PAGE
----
While wandering through the greenhouse at beautiful Manito Park here in Spokane recently, I came across this plant:
I had never seen a Dieffenbachia before, and I must admit I recoiled a bit. The reason? The sap of this plant contains needle-like crystals, which, if they contact the eye, can lodge in the cornea, the clear layer in front of the iris, or colored part of your eye. Although these crystals dissolve spontaneously over several weeks to months, while present, they cause intense eye pain and sensitivity to light.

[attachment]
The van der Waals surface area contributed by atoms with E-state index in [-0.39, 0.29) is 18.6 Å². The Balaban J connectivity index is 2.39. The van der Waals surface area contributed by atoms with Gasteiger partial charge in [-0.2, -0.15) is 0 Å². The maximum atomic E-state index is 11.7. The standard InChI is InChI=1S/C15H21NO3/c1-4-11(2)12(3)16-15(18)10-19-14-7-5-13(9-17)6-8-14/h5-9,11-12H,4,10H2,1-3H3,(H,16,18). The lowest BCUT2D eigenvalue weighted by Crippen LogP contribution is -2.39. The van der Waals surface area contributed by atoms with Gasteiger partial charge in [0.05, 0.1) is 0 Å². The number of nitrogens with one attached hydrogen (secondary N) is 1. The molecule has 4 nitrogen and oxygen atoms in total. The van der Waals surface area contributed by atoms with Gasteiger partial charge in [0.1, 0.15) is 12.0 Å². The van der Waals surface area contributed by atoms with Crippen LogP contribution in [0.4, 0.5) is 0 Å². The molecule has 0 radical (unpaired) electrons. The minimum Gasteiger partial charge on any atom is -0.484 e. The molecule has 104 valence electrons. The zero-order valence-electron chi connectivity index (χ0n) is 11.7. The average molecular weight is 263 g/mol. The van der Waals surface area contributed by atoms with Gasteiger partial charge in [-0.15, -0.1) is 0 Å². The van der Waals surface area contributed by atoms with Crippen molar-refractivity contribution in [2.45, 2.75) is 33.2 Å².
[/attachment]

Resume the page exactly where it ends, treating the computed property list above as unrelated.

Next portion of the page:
These crystals, made up of calcium oxalate, are found in tiny structures in the leaves and stem of the plant known as idioblasts. These idioblast cells, when stimulated by even mild pressure, rupture, and forcefully expel their contents onto unsuspecting onlookers.
Interestingly, the plant is named after the German physician and botanist Joseph Dieffenbach. Its first name, however, was "dumbcane," because the painful swelling of the tongue caused by chewing it would render a person effectively unable to speak. Also of note, Dr. Dieffenbach is particularly near and dear to my heart as a strabismus surgeon, because he was the very first surgeon to weaken the medial rectus muscle to treat esotropia.
Be sure to give these plants wide berth next time you see them!